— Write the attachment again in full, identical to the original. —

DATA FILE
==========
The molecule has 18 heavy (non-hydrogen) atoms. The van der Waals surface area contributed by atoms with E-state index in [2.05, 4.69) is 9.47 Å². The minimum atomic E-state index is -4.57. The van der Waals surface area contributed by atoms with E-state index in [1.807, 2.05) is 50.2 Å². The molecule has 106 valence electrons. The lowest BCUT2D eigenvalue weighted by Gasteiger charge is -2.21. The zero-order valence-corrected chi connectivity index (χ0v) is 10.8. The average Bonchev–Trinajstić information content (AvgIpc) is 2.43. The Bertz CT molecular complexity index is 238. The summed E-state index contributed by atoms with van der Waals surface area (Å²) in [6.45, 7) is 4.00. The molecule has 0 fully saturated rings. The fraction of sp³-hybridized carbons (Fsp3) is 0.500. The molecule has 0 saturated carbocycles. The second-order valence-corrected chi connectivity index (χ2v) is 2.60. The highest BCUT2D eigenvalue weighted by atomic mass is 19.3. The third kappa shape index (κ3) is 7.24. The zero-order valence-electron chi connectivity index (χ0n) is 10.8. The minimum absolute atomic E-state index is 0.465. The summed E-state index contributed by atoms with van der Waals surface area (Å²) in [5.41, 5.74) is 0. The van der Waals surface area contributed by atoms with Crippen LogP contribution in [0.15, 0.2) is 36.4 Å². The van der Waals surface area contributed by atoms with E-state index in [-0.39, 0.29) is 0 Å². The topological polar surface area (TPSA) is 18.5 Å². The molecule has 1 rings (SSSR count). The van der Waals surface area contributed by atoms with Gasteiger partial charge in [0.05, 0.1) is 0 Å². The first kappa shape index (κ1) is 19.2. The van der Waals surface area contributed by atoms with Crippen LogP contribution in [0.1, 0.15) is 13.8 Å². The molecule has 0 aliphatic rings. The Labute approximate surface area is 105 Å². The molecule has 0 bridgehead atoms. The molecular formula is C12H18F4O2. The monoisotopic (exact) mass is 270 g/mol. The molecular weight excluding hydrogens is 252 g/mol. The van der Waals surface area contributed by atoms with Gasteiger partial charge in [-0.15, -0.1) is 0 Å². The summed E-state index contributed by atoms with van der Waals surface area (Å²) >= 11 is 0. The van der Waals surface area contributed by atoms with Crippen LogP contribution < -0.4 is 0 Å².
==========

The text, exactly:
The molecule has 18 heavy (non-hydrogen) atoms. The van der Waals surface area contributed by atoms with E-state index in [2.05, 4.69) is 9.47 Å². The minimum atomic E-state index is -4.57. The van der Waals surface area contributed by atoms with E-state index in [1.807, 2.05) is 50.2 Å². The molecule has 106 valence electrons. The lowest BCUT2D eigenvalue weighted by Gasteiger charge is -2.21. The zero-order valence-corrected chi connectivity index (χ0v) is 10.8. The average Bonchev–Trinajstić information content (AvgIpc) is 2.43. The Bertz CT molecular complexity index is 238. The summed E-state index contributed by atoms with van der Waals surface area (Å²) in [6.45, 7) is 4.00. The molecule has 0 fully saturated rings. The fraction of sp³-hybridized carbons (Fsp3) is 0.500. The molecule has 0 saturated carbocycles. The second-order valence-corrected chi connectivity index (χ2v) is 2.60. The highest BCUT2D eigenvalue weighted by atomic mass is 19.3. The third kappa shape index (κ3) is 7.24. The zero-order valence-electron chi connectivity index (χ0n) is 10.8. The minimum absolute atomic E-state index is 0.465. The summed E-state index contributed by atoms with van der Waals surface area (Å²) in [5.41, 5.74) is 0. The van der Waals surface area contributed by atoms with Crippen LogP contribution in [0.15, 0.2) is 36.4 Å². The van der Waals surface area contributed by atoms with E-state index in [-0.39, 0.29) is 0 Å². The topological polar surface area (TPSA) is 18.5 Å². The molecule has 1 rings (SSSR count). The van der Waals surface area contributed by atoms with Gasteiger partial charge in [0.05, 0.1) is 0 Å². The first kappa shape index (κ1) is 19.2. The van der Waals surface area contributed by atoms with Crippen LogP contribution in [0.1, 0.15) is 13.8 Å². The molecule has 0 aliphatic rings. The Labute approximate surface area is 105 Å². The molecule has 0 bridgehead atoms. The molecular formula is C12H18F4O2. The monoisotopic (exact) mass is 270 g/mol. The molecular weight excluding hydrogens is 252 g/mol. The van der Waals surface area contributed by atoms with Gasteiger partial charge in [-0.15, -0.1) is 0 Å². The summed E-state index contributed by atoms with van der Waals surface area (Å²) >= 11 is 0. The van der Waals surface area contributed by atoms with Crippen LogP contribution < -0.4 is 0 Å².